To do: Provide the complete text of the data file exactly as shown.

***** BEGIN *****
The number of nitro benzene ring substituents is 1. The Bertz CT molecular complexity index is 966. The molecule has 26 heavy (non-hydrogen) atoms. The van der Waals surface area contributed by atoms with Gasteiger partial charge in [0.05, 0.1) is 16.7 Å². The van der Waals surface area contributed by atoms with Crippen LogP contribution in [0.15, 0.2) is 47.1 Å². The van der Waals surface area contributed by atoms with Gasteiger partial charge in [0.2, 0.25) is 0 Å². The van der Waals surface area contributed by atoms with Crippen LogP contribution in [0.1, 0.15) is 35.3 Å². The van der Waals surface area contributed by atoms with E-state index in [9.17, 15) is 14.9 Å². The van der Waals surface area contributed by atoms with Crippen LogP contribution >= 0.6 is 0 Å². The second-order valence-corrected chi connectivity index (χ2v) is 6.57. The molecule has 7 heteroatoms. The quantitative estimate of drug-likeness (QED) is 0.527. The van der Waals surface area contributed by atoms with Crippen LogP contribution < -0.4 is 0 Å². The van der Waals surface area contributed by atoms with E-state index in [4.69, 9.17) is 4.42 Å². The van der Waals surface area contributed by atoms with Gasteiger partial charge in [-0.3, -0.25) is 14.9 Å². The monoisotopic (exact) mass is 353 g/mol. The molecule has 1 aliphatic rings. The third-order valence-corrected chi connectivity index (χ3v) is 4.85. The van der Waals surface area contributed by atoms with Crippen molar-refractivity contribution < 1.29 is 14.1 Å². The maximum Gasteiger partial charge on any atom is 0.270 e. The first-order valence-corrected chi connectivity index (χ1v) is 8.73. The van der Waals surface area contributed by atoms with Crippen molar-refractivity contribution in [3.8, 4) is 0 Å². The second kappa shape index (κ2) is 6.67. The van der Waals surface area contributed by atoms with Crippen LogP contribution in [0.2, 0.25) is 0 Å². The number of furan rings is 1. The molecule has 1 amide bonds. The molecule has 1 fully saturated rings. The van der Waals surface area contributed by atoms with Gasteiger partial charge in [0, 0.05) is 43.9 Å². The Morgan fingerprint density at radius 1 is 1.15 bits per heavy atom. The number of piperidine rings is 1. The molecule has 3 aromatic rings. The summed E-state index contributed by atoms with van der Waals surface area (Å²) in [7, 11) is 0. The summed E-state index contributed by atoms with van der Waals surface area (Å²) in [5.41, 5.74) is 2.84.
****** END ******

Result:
The number of nitro benzene ring substituents is 1. The Bertz CT molecular complexity index is 966. The molecule has 26 heavy (non-hydrogen) atoms. The van der Waals surface area contributed by atoms with Gasteiger partial charge in [0.05, 0.1) is 16.7 Å². The van der Waals surface area contributed by atoms with Crippen LogP contribution in [0.15, 0.2) is 47.1 Å². The van der Waals surface area contributed by atoms with Gasteiger partial charge in [0.2, 0.25) is 0 Å². The van der Waals surface area contributed by atoms with Crippen LogP contribution in [0.1, 0.15) is 35.3 Å². The van der Waals surface area contributed by atoms with E-state index in [9.17, 15) is 14.9 Å². The van der Waals surface area contributed by atoms with Crippen LogP contribution >= 0.6 is 0 Å². The second-order valence-corrected chi connectivity index (χ2v) is 6.57. The molecule has 7 heteroatoms. The quantitative estimate of drug-likeness (QED) is 0.527. The van der Waals surface area contributed by atoms with Crippen LogP contribution < -0.4 is 0 Å². The van der Waals surface area contributed by atoms with E-state index in [4.69, 9.17) is 4.42 Å². The van der Waals surface area contributed by atoms with Gasteiger partial charge in [-0.3, -0.25) is 14.9 Å². The monoisotopic (exact) mass is 353 g/mol. The molecule has 1 aliphatic rings. The third-order valence-corrected chi connectivity index (χ3v) is 4.85. The van der Waals surface area contributed by atoms with Crippen molar-refractivity contribution < 1.29 is 14.1 Å². The maximum Gasteiger partial charge on any atom is 0.270 e. The first-order valence-corrected chi connectivity index (χ1v) is 8.73. The van der Waals surface area contributed by atoms with Crippen molar-refractivity contribution in [3.8, 4) is 0 Å². The second kappa shape index (κ2) is 6.67. The van der Waals surface area contributed by atoms with Crippen LogP contribution in [0.2, 0.25) is 0 Å². The number of furan rings is 1. The molecule has 1 amide bonds. The molecule has 1 fully saturated rings. The van der Waals surface area contributed by atoms with Gasteiger partial charge in [0, 0.05) is 43.9 Å². The Morgan fingerprint density at radius 1 is 1.15 bits per heavy atom. The number of piperidine rings is 1. The molecule has 3 aromatic rings. The summed E-state index contributed by atoms with van der Waals surface area (Å²) in [7, 11) is 0. The summed E-state index contributed by atoms with van der Waals surface area (Å²) in [5.41, 5.74) is 2.84.